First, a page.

FIRE PROTECTION DISTRICTS ‑- POWER TO LEASE FIRE EQUIPMENT
The commissioners of a fire protection district are authorized to lease fire fighting equipment for the purpose of carrying out the objects for which they are authorized, subject to any applicable budgetary requirements and subject to power to bind succeeding boards.
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April 18, 1958
Honorable John G. McCutcheon
Pierce County Court House
Tacoma, Washington Cite as: AGO 57-58 No. 181
Attention: Mr. Keith D. McGoffin
Chief Civil Deputy
We acknowledge receipt of your letter of March 20, 1958, asking the opinion of this office on whether or not fire protection districts may lease fire engines and other fire fighting equipment instead of purchasing the same.
We answer your question in the affirmative.
Fire protection districts are municipal corporations under the laws of this state (RCW 52.08.010). Being but creatures of the state, they derive not only their existence but also their powers and duties from the legislature. Town of Othello v. Harder (1955), 46 Wn. (2d) 747. They are limited in the exercise of those powers to those granted in express words, or to those necessarily or fairly implied in or incident to those powers expressly granted, and also to those essential to the declared objects and purposes of the corporation. (Christie v. Port of Olympia (1947), 27 Wn. (2d) 534.)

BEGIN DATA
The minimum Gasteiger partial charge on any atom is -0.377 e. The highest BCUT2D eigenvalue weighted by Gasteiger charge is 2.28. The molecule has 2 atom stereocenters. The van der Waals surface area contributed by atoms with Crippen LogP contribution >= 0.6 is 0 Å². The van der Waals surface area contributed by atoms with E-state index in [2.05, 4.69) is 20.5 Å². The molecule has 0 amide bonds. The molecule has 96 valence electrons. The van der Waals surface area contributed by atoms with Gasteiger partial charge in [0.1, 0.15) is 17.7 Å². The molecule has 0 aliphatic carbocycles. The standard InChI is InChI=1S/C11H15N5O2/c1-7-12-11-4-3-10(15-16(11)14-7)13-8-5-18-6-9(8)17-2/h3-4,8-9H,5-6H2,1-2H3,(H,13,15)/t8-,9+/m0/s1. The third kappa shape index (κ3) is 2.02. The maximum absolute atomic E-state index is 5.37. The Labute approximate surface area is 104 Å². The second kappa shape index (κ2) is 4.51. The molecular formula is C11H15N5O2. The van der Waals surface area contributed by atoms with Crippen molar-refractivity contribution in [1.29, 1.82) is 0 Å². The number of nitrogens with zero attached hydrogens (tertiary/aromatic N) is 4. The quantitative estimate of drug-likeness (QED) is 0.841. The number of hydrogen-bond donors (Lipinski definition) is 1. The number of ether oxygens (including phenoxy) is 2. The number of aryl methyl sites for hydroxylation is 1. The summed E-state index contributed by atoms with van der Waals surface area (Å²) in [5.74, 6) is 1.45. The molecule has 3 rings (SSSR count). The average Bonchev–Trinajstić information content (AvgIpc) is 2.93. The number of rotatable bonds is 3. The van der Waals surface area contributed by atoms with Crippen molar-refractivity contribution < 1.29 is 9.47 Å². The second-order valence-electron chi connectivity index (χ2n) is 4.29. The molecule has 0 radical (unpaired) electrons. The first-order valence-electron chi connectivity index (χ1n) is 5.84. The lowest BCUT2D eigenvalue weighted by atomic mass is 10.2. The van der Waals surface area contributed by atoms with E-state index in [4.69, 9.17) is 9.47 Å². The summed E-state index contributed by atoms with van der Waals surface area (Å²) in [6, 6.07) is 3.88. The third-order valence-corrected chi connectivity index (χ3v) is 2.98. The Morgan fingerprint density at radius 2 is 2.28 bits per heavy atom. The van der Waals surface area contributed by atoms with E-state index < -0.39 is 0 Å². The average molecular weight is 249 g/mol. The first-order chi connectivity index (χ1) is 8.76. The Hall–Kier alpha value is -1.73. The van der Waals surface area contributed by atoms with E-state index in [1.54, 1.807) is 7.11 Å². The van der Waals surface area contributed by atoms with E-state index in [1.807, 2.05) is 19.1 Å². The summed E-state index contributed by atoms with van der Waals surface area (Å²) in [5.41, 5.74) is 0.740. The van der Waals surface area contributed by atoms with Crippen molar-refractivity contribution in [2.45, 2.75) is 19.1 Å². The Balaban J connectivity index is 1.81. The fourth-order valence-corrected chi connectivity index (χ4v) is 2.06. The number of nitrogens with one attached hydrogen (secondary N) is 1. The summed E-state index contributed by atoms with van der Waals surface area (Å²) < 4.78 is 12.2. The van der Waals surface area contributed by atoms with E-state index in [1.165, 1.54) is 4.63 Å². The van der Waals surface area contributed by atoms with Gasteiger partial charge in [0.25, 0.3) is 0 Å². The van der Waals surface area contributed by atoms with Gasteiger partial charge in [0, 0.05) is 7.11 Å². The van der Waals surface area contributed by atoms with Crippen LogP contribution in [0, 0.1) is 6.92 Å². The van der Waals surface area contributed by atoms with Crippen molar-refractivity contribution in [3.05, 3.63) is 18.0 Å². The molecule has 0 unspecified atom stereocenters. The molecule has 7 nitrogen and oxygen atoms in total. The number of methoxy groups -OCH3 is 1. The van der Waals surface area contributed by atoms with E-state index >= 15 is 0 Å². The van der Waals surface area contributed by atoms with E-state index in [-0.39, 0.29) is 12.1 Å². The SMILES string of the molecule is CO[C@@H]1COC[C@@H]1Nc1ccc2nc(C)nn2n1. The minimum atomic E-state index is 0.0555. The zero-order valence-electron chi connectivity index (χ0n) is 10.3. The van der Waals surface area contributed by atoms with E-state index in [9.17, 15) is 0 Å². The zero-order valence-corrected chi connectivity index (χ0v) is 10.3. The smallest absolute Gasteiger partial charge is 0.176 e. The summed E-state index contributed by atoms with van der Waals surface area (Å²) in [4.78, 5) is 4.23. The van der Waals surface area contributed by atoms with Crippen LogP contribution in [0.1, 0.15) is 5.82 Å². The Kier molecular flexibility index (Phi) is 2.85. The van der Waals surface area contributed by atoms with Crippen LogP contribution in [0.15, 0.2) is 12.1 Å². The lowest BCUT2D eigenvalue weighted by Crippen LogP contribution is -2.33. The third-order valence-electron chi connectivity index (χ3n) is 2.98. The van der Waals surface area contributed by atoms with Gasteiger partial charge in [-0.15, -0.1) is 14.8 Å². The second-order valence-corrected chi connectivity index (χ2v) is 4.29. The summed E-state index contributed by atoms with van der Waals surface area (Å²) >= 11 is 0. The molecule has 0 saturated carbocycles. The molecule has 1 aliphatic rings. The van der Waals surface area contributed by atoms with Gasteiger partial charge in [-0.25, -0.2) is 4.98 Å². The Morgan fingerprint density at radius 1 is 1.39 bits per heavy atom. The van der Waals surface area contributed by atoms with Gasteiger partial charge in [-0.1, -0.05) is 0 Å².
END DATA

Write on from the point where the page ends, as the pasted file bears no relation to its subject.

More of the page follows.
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With reference to the powers to lease granted to fire protection districts, the statutes provide:
"A district may carry out the objects of its creation and to that end may . . . lease . . . real and personal property . . ."
"A district may:
"(1) Lease . . fire engines and all other necessary or proper apparatus, instrumentalities, machinery, and equipment for the prevention and extinguishment of fires and protection of life and property;"
We believe that the foregoing supports your conclusion that the fire district commissioners are authorized to lease fire fighting equipment for the purpose of carrying out the objects for which such districts are authorized ‑ the prevention and extinguishment of fires and the protection of life and property.
However, we feel that your attention should be directed to the fact that due consideration should be given to budgetary requirements as well as possible restrictions on their power to bind succeeding boards in exercising the discretion imposed in the commissioners in their administrative capacity in negotiating such leases.
We trust the foregoing will be of assistance to you.
Very truly yours,
JOHN J. O'CONNELL
Assistant Attorney General